Since c9.io has been forwarding new users to the new AWS Cloud9 service, I’ve been struggling for some time when I can finally move my development environment. Since I’ve been using c9.io for development for years and then publishing my projects via DigitalOcean, I thought, why not just use AWS Cloud9 with DigitalOcean? In this tutorial, I’ll show you how to do this without any major problems – it took me some time to make it work.
Prepare AWS account
If you have not already done so, please create an account with AWS and then log in (console.aws.amazon.com). Since the AWS Cloud9 service requires an IAM user instead of the main user, it is important to use the service with an IAM user. After successful login you open the IAM service and create a new user (in my case “main”). I have simply assigned the new user admin permissions, but you can customize it as you like. After the user has been created, you can log in with the new user using an own “Portal” link. Now you should be able to read the following at the top right: main @ 7268-xxxx-5200. Note that AWS Cloud9 is not yet available in all regions, therefore I navigate to EU Ireland.
Prepare DigitalOcean account
To establish a secure connection between AWS Cloud9 and DigitalOcean, DigitalOcean must know a public SSH key of your AWS account. To get it, please navigate to the AWS Cloud9 service in AWS and create a new SSH workspace. There you should be able to see your SSH key, which you copy and then add to your DigitalOcean account. Copy your SSH public key and paste it to your DigitalOcean account Dashboard > Security > SSH Keys > Add.
It is also necessary to create a local SSH key on your PC so that you can first connect to your droplet via CMD. See Add SSH Keys
Prepare Droplet for AWS Cloud9
Our two services AWS Cloud9 and DigitalOcean now know each other. We create a new Droplet in DigitalOcean. In this example I create a WordPress instance on Ubuntu. Before I create the droplet, I select both SSH keys, which I have added previously. The newly created Droplet is not yet fully executable with the Cloud IDE, because the following components are required:
- Another admin user than root which has access to SSH
- Node Package Manager (npm)
To set up the above component, please first connect to SSH with your droplet on your local computer and execute the following commands, see also One-Click WordPress.
$ ssh [email protected]<YOUR_DROPLET_IP>
Create admin user
In this tutorial I am using matzeeable as new username.
$ adduser matzeeable
$ usermod -aG sudo matzeeable
$ nano /etc/ssh/sshd_config
The nano command edits the sshd_config file so you can add this line (AllowUsers matzeeable root) to allow SSH access for the newly created user (CTRL + X, type “Y” to save).
In order to test the new user right away, we now log in with it and set the correct permissions for the .ssh and /var/www/html folder.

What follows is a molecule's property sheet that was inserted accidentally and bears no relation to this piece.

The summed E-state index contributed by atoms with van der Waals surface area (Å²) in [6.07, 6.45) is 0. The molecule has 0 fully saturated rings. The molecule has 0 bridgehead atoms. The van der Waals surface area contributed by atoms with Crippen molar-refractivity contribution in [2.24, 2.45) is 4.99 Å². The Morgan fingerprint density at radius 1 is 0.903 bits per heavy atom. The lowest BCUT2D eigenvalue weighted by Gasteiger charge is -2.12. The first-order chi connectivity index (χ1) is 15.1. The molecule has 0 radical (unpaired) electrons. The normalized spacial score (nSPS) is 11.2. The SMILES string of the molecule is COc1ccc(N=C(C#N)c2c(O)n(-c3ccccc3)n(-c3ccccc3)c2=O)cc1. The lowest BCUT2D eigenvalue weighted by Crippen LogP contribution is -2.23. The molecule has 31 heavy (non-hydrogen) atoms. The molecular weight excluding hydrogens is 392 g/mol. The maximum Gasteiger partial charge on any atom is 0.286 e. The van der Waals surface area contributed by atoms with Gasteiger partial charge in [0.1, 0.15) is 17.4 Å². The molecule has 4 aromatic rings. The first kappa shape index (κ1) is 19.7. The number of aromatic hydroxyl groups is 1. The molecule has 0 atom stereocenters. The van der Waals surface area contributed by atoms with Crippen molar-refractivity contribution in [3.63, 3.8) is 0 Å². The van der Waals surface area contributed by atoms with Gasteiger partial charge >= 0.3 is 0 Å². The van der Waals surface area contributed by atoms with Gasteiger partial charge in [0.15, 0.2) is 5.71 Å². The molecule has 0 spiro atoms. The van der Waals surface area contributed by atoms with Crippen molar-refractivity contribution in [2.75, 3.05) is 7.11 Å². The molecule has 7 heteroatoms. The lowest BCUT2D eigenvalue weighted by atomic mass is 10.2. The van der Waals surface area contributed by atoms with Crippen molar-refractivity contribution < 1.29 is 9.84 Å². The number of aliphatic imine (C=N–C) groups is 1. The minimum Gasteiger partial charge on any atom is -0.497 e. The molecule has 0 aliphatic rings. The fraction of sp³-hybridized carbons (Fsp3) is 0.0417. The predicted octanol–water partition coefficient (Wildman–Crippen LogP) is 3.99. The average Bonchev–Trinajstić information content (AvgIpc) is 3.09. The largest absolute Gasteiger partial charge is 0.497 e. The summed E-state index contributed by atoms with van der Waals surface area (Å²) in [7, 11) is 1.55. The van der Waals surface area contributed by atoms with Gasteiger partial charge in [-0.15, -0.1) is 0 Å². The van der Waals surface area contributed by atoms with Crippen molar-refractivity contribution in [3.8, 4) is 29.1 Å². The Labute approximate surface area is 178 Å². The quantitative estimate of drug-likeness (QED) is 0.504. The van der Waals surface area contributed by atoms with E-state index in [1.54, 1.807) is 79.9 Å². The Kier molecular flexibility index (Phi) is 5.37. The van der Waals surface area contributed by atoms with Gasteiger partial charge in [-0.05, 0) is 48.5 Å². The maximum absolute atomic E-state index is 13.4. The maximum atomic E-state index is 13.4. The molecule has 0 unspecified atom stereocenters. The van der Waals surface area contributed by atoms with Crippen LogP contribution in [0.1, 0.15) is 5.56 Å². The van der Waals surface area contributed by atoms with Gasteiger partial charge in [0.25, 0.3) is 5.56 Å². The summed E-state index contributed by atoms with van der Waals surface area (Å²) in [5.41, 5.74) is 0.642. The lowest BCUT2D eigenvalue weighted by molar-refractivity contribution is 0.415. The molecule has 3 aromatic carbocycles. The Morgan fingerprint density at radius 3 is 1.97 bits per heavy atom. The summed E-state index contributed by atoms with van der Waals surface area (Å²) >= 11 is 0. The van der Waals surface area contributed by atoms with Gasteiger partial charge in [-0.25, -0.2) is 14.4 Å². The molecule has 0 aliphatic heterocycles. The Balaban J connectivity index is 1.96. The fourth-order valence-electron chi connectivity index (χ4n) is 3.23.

$ su - matzeeable
$ cd ~
$ ## Create SSH folder for the new user
$ mkdir -p .ssh
$ touch .ssh/authorized_keys
$ chmod 700 .ssh
$ chmod 644 .ssh/authorized_keys
$ ## AWS Cloud9 only works when the initial path has the same owner as the connecting user
$ sudo chown -R matzeeable:matzeeable /var/www/html
In addition, you need to add the public SSH keys to the newly created file ~/.ssh/authorized_keys so that the clients (in this case AWS Cloud9 and your local computer) can access this server with this new user again.
$ nano .ssh/authorized_keys
Note: If you do not know the keys at the moment you can use the keys from your root access and copy them:
$ sudo cat /root/.ssh/authorized_keys
Instsall NodeJS and NPM
In this tutorial I am using nvm to install NodeJS and the Node Package Manager:
$ curl -o- https://raw.githubusercontent.com/creationix/nvm/v0.33.11/install.sh | bash
$ . ~/.bashrc
$ nvm install node
$ node -v
$ npm -v
After successful installation copy the path of your node installation to clipboard because this is needed later when creating the AWS Cloud9 SSH workspace:
$ which node
Last but not least we restart the SSH service:
$ service sshd reload
Create AWS Cloud9 SSH workspace
Everything is ready and we can finally create the SSH Workspace. This is now very easy:
- User: The newly created user
- Host: The DigitalOcean Droplet IP
- Port: 22
- Environment path: The initial path (the tree on the left side of your IDE)
- Node.js binary path: The above copied
Create it and the IDE starts to load. It then starts an installation process. This may stop at some points, but I noticed that reloading the IDE and reinstalling it more often leads to success. Happy Coding!
If you encounter problems while installing plugins or updates with the following error message Could not create directory or FTP credentials login you can use the following. Add
define('FS_METHOD', 'direct'); to your wp-config.php file – this skips the FTP credentials input. Afterwards change the apache2 user to your username which you used in the above
$ sudo nano /etc/apache2/envvars
$ sudo service apache2 restart
If you want to create a error log file diretly in your workspace tree you can modify the
error_log value in your php.ini file to
/var/www/html/php_errors.log and also restart apache2.
The terminal does not scroll as expected? This can be an issue with tmux > 2.2. Please refer to this forum post or run the following commands:
$ wget https://github.com/tmux/tmux/releases/download/2.2/tmux-2.2.tar.gz $ tar xzf tmux-2.2.tar.gz $ cd tmux-2.2 $ sudo apt-get install libevent-dev ncurses-dev -y $ ./configure --prefix="/home/matzeeable/.c9/local" $ make $ make install $ rm /home/matzeeable/.c9/bin/tmux $ ln -sf /home/matzeeable/.c9/local/bin/tmux /home/matzeeable/.c9/bin/tmux
Author: Matthias Günter
Creative designer and programer from Low-Bavaria. I love to simplify things, especially when it comes to WordPress. If you like, you can take a look at my plugins.